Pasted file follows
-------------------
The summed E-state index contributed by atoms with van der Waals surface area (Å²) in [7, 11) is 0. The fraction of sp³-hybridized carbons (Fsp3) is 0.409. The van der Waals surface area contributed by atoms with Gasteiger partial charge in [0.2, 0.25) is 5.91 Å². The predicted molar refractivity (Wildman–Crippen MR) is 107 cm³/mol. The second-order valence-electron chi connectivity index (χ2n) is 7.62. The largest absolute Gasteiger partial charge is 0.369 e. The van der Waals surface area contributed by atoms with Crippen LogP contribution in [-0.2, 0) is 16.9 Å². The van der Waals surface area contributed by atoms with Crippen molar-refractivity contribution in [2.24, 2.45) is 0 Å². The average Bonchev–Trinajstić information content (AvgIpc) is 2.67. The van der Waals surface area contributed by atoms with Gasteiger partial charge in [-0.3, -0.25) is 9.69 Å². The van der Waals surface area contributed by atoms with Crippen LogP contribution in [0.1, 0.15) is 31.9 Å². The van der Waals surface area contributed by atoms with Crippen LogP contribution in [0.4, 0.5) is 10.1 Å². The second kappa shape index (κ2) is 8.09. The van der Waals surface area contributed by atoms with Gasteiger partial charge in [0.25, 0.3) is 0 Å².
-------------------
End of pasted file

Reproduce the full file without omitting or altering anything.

The summed E-state index contributed by atoms with van der Waals surface area (Å²) in [7, 11) is 0. The fraction of sp³-hybridized carbons (Fsp3) is 0.409. The van der Waals surface area contributed by atoms with Gasteiger partial charge in [0.2, 0.25) is 5.91 Å². The predicted molar refractivity (Wildman–Crippen MR) is 107 cm³/mol. The second-order valence-electron chi connectivity index (χ2n) is 7.62. The largest absolute Gasteiger partial charge is 0.369 e. The van der Waals surface area contributed by atoms with Crippen LogP contribution in [-0.2, 0) is 16.9 Å². The van der Waals surface area contributed by atoms with Crippen molar-refractivity contribution in [2.24, 2.45) is 0 Å². The average Bonchev–Trinajstić information content (AvgIpc) is 2.67. The van der Waals surface area contributed by atoms with Gasteiger partial charge in [-0.3, -0.25) is 9.69 Å². The van der Waals surface area contributed by atoms with Crippen LogP contribution in [0.1, 0.15) is 31.9 Å². The van der Waals surface area contributed by atoms with Crippen LogP contribution in [0.4, 0.5) is 10.1 Å². The second kappa shape index (κ2) is 8.09. The van der Waals surface area contributed by atoms with Gasteiger partial charge in [0.25, 0.3) is 0 Å².